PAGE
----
Al Jazeera – An interim government allied with Libya’s eastern-based renegade commander Khalifa Haftar has resigned amid protests over power cuts and deteriorating living conditions.
Ezzel-Deen al-Falih, a spokesman for the Tobruk-based House of Representatives (HoR), said Prime Minister Abdallah al-Thani tendered the government’s resignation to Speaker Aguila Saleh late on Sunday.
Parliamentary spokesman Abdallah Abaihig said HoR lawmakers would review the resignation of al-Thani’s government, which is not internationally recognised, in their next meeting. No date has been set for the session.
Oil-rich Libya was plunged into chaos when a NATO-backed uprising in 2011 toppled longtime ruler Moammar Gaddafi, who was later killed. The country has since split between rival east- and west-based administrations, each backed by armed groups and foreign governments.
A 14-month offensive by Haftar’s forces to wrest control of the capital, Tripoli, from the internationally recognised Government of National Accord (GNA) crumbled in June, with the front lines now solidified near the central city of Sirte.
The HoR on Friday accused the Central Bank and the GNA of “plundering” the country and neglecting the east, in apparent efforts to deflect blame for the deterioration of public services.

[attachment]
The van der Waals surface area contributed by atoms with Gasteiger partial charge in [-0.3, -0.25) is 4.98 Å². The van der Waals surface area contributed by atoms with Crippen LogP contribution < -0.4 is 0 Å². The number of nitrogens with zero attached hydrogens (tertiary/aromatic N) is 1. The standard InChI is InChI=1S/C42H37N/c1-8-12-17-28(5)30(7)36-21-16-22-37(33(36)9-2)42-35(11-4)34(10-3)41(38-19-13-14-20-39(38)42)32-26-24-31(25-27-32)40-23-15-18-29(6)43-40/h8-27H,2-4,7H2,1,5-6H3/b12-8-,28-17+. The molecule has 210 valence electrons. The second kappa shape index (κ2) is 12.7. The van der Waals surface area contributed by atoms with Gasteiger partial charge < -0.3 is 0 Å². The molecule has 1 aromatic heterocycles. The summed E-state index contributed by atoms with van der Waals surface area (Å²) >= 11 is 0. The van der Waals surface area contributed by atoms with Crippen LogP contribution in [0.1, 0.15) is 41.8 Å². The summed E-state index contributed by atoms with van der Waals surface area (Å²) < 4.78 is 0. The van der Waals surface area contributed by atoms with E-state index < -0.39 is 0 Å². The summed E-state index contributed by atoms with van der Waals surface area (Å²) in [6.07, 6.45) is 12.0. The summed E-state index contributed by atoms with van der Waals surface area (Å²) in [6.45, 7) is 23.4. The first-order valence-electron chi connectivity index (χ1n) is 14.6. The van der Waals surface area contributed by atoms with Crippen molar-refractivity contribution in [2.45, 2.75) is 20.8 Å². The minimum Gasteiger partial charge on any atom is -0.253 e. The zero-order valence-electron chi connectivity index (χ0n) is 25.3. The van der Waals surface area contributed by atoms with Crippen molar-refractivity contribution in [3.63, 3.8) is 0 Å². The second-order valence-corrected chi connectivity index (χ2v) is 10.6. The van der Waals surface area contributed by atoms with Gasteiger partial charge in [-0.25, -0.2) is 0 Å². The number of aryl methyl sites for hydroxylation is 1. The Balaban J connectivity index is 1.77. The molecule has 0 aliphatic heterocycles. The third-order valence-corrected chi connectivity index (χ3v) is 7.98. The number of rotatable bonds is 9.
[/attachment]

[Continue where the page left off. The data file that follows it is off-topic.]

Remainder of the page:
In recent days, hundreds of people have taken to the streets of Benghazi and other eastern cities to protest against crippling electricity shortages and poor living conditions, setting tyres ablaze and blocking traffic on several major roads.
On Saturday, protests also erupted in al-Marj, a Haftar stronghold.
In a statement, the United Nations Support Mission in Libya (UNSMIL) said at least one civilian had reportedly been killed and three others wounded in al-Marj. It called for “a thorough and immediate” investigation into “the reported excessive use of force against peaceful demonstrations” and the speedy release of a number of detained protesters.
The demonstrations in eastern Libya mirror similar protests in recent weeks over power cuts and corruption in Tripoli and other western cities.
UNSMIL said the protests across Libya were “motivated by deep-seated frustrations about sustained poor living conditions, shortages of electricity and water, rampant corruption, misgovernance, and a lack of service provision throughout the country”.
The UN mission said the protests underscore “the urgent need to lift the oil blockade” and the return to a “full and inclusive” political process to end Libya’s years-long conflict.
Powerful tribes in eastern Libya loyal to Haftar closed oil export terminals and choked off major pipelines at the start of the year to pressure the GNA.
The US Embassy in Libya said Haftar agreed to reopen oil fields and terminals no later than Saturday. By Sunday evening, it was not clear whether the blockade had been lifted.